Sudan’s future in question

By Gao Yang in Khartoum Source:Global Times Published: 2019/4/15 0:08:39

China-Sudan friendship won’t be affected


Editor's Note: The Omar al-Bashir government that governed Sudan for 30 years was brought to an end Thursday. Gao Yang, a Khartoum-based reporter for the Global Times who experienced the coup, believes that the incident, coming soon after the resignation of the long-term Algerian president, was a coincidence, but one that was bound to happen.  

A demonstrator, in military uniform, chants slogans as protesters gather in the Sudanese capital Khartoum, on Sunday. Photo: AFP



Sudan's current situation was caused by a combination of economic problems and a corrupt political system, but a change of government may not solve its problems. The new administration and the public will have to face up to a worsening economic situation.

On April 11, 2019, after nearly five months of continuous protests and demonstrations, a military coup took place in Sudan. The military announced that it had arrested President Omar al-Bashir and relieved him of all his duties. 

It established a transitional military council to exercise state power during a two-year transition period to prepare for elections of a new civilian government. At this point, Bashir's rule collapsed after having been in power for nearly three decades. 

A military coup in Sudan was in the end inevitable. It coincided with the resignation of the former President Abdelaziz Bouteflika of Algeria on April 2 under pressure from the people and the military, which gave great encouragement to the Sudanese opposition and protesters.

As April 6 marked the 34th anniversary of the overthrow of the former president Jaafar Nimeiri in a bloodless coup, the opposition and protesters succeeded in winning support from lower and mid-ranking Sudanese officers, resulting in a division of the Sudanese army on the Bashir side. This forced the Sudanese military to launch a coup and overthrow the Bashir regime.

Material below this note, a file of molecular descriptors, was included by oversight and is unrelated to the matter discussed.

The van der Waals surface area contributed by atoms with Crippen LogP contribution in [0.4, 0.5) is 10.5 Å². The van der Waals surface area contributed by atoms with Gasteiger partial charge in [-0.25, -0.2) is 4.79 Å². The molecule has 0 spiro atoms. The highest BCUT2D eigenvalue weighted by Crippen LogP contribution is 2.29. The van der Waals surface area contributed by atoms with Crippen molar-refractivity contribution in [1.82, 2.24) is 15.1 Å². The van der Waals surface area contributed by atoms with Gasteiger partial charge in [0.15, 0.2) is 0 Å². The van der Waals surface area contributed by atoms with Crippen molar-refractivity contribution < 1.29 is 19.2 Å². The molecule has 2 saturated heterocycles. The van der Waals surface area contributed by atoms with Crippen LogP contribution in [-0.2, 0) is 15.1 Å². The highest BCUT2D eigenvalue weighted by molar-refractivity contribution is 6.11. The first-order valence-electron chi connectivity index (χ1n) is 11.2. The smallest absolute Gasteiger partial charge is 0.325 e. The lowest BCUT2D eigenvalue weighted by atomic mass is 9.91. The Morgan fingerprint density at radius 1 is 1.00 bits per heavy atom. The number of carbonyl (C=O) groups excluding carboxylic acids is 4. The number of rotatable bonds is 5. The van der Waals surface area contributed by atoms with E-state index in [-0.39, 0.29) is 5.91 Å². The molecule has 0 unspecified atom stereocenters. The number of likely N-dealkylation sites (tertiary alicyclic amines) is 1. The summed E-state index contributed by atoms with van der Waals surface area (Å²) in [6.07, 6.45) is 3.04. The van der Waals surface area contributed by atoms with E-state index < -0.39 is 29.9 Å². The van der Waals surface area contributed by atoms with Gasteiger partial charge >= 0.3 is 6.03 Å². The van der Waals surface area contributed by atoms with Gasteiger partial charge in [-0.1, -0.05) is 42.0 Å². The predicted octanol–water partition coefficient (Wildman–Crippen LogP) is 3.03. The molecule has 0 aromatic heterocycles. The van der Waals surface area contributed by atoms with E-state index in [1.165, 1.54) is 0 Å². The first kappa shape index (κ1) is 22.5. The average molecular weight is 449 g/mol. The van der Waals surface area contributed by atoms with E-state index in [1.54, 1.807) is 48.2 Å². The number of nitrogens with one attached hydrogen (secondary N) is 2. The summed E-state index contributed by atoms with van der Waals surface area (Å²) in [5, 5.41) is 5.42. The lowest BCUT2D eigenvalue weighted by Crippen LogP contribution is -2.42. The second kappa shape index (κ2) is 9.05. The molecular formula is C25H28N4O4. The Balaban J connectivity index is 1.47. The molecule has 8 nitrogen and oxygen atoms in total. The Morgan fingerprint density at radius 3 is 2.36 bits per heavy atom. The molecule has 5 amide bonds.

What actually led to Bashir's fall from power was the disappointment and distrust from the Sudanese public toward the government, along with an accumulation of economic problems and corruption, leading to immense pressure of people's lives.

Weakening economy

Sudan has abundant water resources and is suitable for agriculture, although much fertile land lies uncultivated. It leaves a lot of Sudanese in the cities with nothing to do but drink coffee and chat with their friends all day.

The independence of South Sudan in 2011 dealt a heavy blow to Sudan's economy. When South Sudan was still a part of it, Sudan used to be relatively wealthy due to its rich oil resources. 

The former Sudan government adopted a similar welfare system as in many other resource-rich countries. It provided huge subsidies for daily necessities, such as food, sugar, and gas. There was universal welfare, which allowed people to enjoy their lives at a very low cost.

The Sudanese gradually became accustomed to a high welfare standard, so they could have a pretty relaxing lifestyle in big cities, such as Khartoum, without working hard or putting in too much effort.

The good old days suddenly ended after the independence of South Sudan, which took away almost three-quarters of Sudan's oil-rich lands. The economy began to deteriorate as the country's economic lifeline the oil industry was on the edge of collapsing and foreign exchange reserves were in short supply.